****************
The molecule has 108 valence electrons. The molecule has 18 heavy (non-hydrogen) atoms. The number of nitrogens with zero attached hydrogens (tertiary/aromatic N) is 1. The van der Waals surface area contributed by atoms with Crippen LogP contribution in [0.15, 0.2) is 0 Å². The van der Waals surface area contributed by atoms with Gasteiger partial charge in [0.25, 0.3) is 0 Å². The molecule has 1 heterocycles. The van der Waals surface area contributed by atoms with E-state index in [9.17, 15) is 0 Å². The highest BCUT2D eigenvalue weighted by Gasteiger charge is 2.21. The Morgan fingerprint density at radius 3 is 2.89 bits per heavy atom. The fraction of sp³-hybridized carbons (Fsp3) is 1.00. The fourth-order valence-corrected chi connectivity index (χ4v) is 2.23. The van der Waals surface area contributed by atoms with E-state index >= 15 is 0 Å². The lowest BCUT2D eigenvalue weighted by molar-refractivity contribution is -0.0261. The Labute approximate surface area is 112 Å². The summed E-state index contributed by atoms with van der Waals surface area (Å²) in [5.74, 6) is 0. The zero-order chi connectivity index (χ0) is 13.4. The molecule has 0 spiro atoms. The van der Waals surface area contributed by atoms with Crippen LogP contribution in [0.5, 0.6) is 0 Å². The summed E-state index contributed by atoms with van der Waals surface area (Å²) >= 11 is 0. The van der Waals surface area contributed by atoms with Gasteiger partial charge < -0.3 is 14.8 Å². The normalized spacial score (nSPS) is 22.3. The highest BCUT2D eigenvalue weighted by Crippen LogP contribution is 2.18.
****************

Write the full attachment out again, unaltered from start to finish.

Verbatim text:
The molecule has 108 valence electrons. The molecule has 18 heavy (non-hydrogen) atoms. The number of nitrogens with zero attached hydrogens (tertiary/aromatic N) is 1. The van der Waals surface area contributed by atoms with Crippen LogP contribution in [0.15, 0.2) is 0 Å². The van der Waals surface area contributed by atoms with Gasteiger partial charge in [0.25, 0.3) is 0 Å². The molecule has 1 heterocycles. The van der Waals surface area contributed by atoms with E-state index in [9.17, 15) is 0 Å². The highest BCUT2D eigenvalue weighted by Gasteiger charge is 2.21. The Morgan fingerprint density at radius 3 is 2.89 bits per heavy atom. The fraction of sp³-hybridized carbons (Fsp3) is 1.00. The fourth-order valence-corrected chi connectivity index (χ4v) is 2.23. The van der Waals surface area contributed by atoms with E-state index >= 15 is 0 Å². The lowest BCUT2D eigenvalue weighted by molar-refractivity contribution is -0.0261. The Labute approximate surface area is 112 Å². The summed E-state index contributed by atoms with van der Waals surface area (Å²) in [5.74, 6) is 0. The zero-order chi connectivity index (χ0) is 13.4. The molecule has 0 spiro atoms. The van der Waals surface area contributed by atoms with Crippen LogP contribution in [0.5, 0.6) is 0 Å². The summed E-state index contributed by atoms with van der Waals surface area (Å²) >= 11 is 0. The van der Waals surface area contributed by atoms with Gasteiger partial charge < -0.3 is 14.8 Å². The normalized spacial score (nSPS) is 22.3. The highest BCUT2D eigenvalue weighted by Crippen LogP contribution is 2.18.